When Barack Obama gave a 2008 Father’s Day speech to the congregation of Apostolic Church of God in Chicago, he spoke frankly on the subject of absent fathers in the black community. Echoing some of what Bill Cosby said in his viral “Pound Cake” speech to the NAACP in 2004, then-candidate Obama lamented: “Too many fathers… have abandoned their responsibilities, acting like boys instead of men.”
Citing statistics that show 64 percent of black children are raised in homes where the father is absent, he pointed out that children who grow up in households headed by a single mother are more likely to drop out of school, commit crime, go to prison, et-depressing-cetera.
Obama put it bluntly: “The foundations of our community and country are weaker because of this,” adding, “We can’t simply write these problems off to past injustices. Those injustices are real… but we can’t keep on using that as an excuse.”
Many cringed at his candor. Jesse Jackson famously criticized Obama for the speech, saying the candidate was “talking down to black people.” Jackson immediately apologized for the remarks (ironically meant for a private conversation that had been caught on a mic), and profusely expressed in a subsequent news conference, “I don’t want harm nor hurt to come to this campaign.”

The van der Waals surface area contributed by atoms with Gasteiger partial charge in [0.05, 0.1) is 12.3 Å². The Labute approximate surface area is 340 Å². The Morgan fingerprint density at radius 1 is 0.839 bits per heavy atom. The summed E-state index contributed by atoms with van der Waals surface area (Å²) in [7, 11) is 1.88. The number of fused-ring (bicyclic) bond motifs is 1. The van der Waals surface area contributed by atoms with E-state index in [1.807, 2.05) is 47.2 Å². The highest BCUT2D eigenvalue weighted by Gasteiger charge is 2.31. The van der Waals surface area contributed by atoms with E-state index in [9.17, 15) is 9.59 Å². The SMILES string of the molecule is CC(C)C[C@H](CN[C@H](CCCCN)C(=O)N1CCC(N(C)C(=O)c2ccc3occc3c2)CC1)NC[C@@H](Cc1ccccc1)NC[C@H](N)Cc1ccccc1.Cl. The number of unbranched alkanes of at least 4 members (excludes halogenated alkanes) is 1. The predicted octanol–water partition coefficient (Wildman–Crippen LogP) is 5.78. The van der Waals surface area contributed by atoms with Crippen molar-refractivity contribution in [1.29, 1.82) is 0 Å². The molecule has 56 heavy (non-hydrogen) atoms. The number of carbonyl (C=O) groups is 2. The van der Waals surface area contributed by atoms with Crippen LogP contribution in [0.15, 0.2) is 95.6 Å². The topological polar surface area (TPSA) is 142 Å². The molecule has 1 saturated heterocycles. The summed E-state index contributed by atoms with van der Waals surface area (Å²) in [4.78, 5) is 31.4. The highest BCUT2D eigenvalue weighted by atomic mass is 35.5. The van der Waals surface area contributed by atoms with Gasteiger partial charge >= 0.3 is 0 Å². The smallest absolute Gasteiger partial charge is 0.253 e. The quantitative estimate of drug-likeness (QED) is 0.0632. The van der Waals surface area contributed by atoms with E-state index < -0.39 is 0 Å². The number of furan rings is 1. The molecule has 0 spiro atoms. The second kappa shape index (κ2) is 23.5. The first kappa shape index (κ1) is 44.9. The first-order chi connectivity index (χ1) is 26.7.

Close ranks. Yank the dirty laundry off the line. End scene.
Just weeks ago, Obama repeated many of the sentiments articulated in his Father’s Day speech in a commencement address at Morehouse College. I have to admit, before reading the speech for myself, I was irritated by some of the soundbytes that buzzed across Facebook, Twitter and various blogs. Specifically, I was concerned the President’s remarks about fatherlessness to a class of graduating black men—men who had defied the stereotype—could be twisted in the public sphere, and used to support the caricature of pathological blackness many Americans still have.
Again, this fear—my fear—of dirty laundry.
But airing the laundry for all to see is a necessary step to correcting the problem, says Joseph T. Jones, Jr., founder of the Baltimore-based Center for Urban Families. “The problem is so massive that we can no longer have private conversations,” Jones explains. “We need other people to be engaged in this conversation.”